It’s normal to have some anxiety. You may feel anxious or nervous if you have to tackle a problem at work, go to an interview, take a test or make an important decision. In some cases, anxiety can even be beneficial. It can help us notice dangerous situations and focus our attention so that we stay safe.
An anxiety disorder, however, goes beyond the regular nervousness and slight fear you may feel from time to time and is considered a mental health condition. Anxiety disorders can make it difficult to get through the day. Fortunately, there are several effective treatments for anxiety disorders.
A mix of genetic and environmental factors can raise a person’s risk for developing anxiety disorders. One may be at higher risk if they have or had:
Anxiety disorders are the most common mental health conditions in the U.S. They affect about 40 million Americans. They happen to nearly 30 percent of adults at some point. Anxiety disorders most often begin in childhood, adolescence or early adulthood.
Anxiety disorders are like other forms of mental illness. They arise from a combination of factors that play a role:
Symptoms vary depending on the type of anxiety disorder you have. General symptoms of an anxiety disorder include physical, mental and behavioral symptoms.
Physical symptoms of anxiety:
Mental symptoms of anxiety:
Behavioral symptoms of anxiety:
There are several major types of anxiety disorders that can be treated using therapeutic approaches, including:
Regardless of the specific disorder, the underlying processes that drive them often follow a similar pattern. People with anxiety tend to react to unpleasant thoughts, feelings, and situations in a more extreme way and may try to manage those reactions by avoiding triggers. Unfortunately, this type of avoidance only serves to reinforce fears and worries. Most modern types of therapy address negative thinking and avoidance to help you manage your anxiety.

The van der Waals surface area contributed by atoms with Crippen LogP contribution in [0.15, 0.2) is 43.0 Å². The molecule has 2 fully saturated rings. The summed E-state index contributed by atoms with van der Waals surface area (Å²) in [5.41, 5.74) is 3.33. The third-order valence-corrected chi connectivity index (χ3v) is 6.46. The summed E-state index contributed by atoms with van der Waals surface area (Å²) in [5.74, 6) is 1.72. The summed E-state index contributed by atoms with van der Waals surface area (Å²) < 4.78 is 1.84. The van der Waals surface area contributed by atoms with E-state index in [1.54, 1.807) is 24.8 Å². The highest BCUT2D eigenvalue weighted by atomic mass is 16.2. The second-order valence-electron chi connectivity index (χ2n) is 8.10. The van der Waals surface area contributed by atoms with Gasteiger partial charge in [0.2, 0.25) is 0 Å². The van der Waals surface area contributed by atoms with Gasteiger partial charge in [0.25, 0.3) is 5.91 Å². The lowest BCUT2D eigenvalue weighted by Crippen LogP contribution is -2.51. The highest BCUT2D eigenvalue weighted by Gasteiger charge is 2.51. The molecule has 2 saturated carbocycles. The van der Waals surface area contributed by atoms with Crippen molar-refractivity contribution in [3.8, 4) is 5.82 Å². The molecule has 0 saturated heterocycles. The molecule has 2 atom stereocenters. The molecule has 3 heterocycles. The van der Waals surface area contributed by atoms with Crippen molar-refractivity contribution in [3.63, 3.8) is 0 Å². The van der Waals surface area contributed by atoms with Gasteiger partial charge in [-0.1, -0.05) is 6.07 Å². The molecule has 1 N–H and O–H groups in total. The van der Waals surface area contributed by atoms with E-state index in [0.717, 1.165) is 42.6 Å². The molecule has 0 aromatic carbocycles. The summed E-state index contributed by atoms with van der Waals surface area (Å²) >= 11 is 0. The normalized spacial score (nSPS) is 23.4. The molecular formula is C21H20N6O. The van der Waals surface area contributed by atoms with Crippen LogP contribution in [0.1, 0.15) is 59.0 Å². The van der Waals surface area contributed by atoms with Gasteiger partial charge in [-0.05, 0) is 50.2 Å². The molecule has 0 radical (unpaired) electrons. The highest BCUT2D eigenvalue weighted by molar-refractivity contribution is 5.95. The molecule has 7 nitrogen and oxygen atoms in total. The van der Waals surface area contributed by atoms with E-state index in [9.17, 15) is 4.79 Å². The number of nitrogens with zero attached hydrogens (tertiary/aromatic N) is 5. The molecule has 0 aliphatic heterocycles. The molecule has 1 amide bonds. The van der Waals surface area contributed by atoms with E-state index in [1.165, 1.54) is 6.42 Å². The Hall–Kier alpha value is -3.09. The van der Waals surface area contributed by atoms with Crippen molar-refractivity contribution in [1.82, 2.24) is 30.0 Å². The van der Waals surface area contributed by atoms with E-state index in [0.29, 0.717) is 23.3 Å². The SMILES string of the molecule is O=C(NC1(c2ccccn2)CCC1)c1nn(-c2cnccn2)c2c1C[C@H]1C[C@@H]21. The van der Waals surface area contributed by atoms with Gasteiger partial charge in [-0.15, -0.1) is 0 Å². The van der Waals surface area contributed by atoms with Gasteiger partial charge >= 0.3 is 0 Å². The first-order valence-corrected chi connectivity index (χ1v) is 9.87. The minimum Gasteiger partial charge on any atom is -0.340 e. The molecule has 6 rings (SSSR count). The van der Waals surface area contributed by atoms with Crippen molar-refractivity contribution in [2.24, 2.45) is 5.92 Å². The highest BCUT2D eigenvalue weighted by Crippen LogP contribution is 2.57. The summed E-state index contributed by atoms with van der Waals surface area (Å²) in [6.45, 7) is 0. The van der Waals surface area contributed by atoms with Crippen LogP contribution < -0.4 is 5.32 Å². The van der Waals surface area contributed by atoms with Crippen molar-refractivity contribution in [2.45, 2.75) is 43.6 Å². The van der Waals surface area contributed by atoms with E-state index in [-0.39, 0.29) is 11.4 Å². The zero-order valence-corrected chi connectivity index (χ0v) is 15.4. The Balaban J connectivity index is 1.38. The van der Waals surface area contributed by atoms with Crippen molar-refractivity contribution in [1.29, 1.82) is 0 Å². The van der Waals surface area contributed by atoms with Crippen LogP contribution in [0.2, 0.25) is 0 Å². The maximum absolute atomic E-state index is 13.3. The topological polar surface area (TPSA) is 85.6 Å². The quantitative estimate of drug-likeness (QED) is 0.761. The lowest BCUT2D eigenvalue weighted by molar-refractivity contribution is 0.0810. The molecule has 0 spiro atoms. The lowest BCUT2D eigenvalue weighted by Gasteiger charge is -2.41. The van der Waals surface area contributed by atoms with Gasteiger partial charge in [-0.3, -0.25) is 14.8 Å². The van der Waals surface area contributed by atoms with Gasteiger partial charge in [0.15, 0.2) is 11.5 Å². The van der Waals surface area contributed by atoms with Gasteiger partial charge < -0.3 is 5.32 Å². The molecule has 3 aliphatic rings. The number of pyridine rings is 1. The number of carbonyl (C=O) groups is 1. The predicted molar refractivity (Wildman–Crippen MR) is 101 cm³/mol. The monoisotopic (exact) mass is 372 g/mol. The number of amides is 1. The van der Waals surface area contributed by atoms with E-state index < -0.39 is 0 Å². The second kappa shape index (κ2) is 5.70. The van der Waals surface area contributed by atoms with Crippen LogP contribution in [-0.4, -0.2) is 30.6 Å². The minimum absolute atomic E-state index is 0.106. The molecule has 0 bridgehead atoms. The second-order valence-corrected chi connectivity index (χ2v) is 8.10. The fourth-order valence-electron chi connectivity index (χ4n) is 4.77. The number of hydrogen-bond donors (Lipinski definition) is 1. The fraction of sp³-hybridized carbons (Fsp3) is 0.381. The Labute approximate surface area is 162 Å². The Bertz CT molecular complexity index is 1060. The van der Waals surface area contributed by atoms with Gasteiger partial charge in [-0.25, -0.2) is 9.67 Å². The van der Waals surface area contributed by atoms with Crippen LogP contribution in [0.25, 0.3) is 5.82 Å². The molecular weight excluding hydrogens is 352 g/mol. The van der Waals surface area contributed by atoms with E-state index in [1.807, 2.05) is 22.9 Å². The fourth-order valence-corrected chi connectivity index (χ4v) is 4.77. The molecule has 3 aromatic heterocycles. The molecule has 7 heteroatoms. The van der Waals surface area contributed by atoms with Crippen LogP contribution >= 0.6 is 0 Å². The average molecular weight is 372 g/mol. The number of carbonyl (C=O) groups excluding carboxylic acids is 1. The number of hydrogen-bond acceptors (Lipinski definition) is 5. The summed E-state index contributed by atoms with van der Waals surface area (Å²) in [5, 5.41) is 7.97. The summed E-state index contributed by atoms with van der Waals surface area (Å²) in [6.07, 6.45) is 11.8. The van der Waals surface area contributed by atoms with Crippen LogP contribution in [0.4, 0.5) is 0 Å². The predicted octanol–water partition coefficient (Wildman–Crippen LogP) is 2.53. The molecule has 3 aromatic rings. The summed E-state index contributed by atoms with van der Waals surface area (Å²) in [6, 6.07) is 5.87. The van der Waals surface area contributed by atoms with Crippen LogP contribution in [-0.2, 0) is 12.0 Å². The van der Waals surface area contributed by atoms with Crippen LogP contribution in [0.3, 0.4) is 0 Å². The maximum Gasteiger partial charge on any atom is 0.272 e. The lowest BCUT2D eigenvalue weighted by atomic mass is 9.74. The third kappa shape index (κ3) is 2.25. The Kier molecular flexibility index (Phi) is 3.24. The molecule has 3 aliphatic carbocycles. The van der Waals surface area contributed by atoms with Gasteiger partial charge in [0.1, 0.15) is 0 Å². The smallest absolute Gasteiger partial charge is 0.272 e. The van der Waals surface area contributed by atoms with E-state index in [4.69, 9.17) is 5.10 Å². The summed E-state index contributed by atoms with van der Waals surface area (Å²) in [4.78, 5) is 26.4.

In some cases, medications have a role in treating anxiety disorders. But for many, therapy—alone or in combination with medication—is the most effective treatment option. The reason being that therapy, unlike medication, gives you the tools to manage the anxiety yourself, now and in the future.
Different therapeutic techniques have been developed to treat anxiety and have evolved over time from psychoanalytic approaches to the newest cognitive behavioral therapies.
Cognitive Behavioral Therapy (CBT) is the most widely-used therapy for anxiety disorders. Research has found it to be effective in treating SAD, GAD, phobias, and panic disorders, among other conditions. The premise of CBT is that your thoughts—not your current situation—affect how you feel and subsequently behave. The goal of CBT is to identify and understand your negative thinking and ineffective behavior patterns and replace them with more effective thoughts, actions and coping mechanisms. Once you start to recognize your anxiety and your triggers, you can learn to apply the coping skills that you learn in CBT to manage fear, panic, and worry.
Exposure Therapy for Anxiety Disorders